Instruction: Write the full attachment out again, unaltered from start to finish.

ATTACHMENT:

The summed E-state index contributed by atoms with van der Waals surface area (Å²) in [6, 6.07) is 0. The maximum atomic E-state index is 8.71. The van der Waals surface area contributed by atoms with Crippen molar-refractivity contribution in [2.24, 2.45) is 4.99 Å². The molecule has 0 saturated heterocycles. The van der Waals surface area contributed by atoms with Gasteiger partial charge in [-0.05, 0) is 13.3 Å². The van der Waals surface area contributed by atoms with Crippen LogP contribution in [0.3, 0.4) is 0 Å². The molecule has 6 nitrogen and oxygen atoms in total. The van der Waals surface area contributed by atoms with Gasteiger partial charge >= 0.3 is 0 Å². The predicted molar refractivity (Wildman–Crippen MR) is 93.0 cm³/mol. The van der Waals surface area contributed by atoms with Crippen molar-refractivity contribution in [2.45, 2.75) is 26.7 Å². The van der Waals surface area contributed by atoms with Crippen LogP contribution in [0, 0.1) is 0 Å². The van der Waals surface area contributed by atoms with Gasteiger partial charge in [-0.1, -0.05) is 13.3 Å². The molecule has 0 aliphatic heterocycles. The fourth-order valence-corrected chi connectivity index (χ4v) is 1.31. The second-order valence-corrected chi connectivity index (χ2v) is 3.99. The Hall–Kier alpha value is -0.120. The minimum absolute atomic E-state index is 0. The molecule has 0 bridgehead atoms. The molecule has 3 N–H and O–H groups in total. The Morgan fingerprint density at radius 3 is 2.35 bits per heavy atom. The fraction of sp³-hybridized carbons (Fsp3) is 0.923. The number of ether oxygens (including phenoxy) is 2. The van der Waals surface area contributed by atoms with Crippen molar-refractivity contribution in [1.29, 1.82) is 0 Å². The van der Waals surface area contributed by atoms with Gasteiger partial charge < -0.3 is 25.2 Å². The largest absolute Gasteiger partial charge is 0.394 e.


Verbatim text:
The summed E-state index contributed by atoms with van der Waals surface area (Å²) in [6, 6.07) is 0. The maximum atomic E-state index is 8.71. The van der Waals surface area contributed by atoms with Crippen molar-refractivity contribution in [2.24, 2.45) is 4.99 Å². The molecule has 0 saturated heterocycles. The van der Waals surface area contributed by atoms with Gasteiger partial charge in [-0.05, 0) is 13.3 Å². The van der Waals surface area contributed by atoms with Crippen LogP contribution in [0.3, 0.4) is 0 Å². The molecule has 6 nitrogen and oxygen atoms in total. The van der Waals surface area contributed by atoms with Gasteiger partial charge >= 0.3 is 0 Å². The predicted molar refractivity (Wildman–Crippen MR) is 93.0 cm³/mol. The van der Waals surface area contributed by atoms with Crippen molar-refractivity contribution in [2.45, 2.75) is 26.7 Å². The van der Waals surface area contributed by atoms with Crippen LogP contribution in [0, 0.1) is 0 Å². The van der Waals surface area contributed by atoms with Gasteiger partial charge in [-0.1, -0.05) is 13.3 Å². The molecule has 0 aliphatic heterocycles. The fourth-order valence-corrected chi connectivity index (χ4v) is 1.31. The second-order valence-corrected chi connectivity index (χ2v) is 3.99. The Hall–Kier alpha value is -0.120. The minimum absolute atomic E-state index is 0. The molecule has 0 bridgehead atoms. The molecule has 3 N–H and O–H groups in total. The Morgan fingerprint density at radius 3 is 2.35 bits per heavy atom. The fraction of sp³-hybridized carbons (Fsp3) is 0.923. The number of ether oxygens (including phenoxy) is 2. The van der Waals surface area contributed by atoms with Crippen molar-refractivity contribution in [1.29, 1.82) is 0 Å². The van der Waals surface area contributed by atoms with Gasteiger partial charge < -0.3 is 25.2 Å². The largest absolute Gasteiger partial charge is 0.394 e.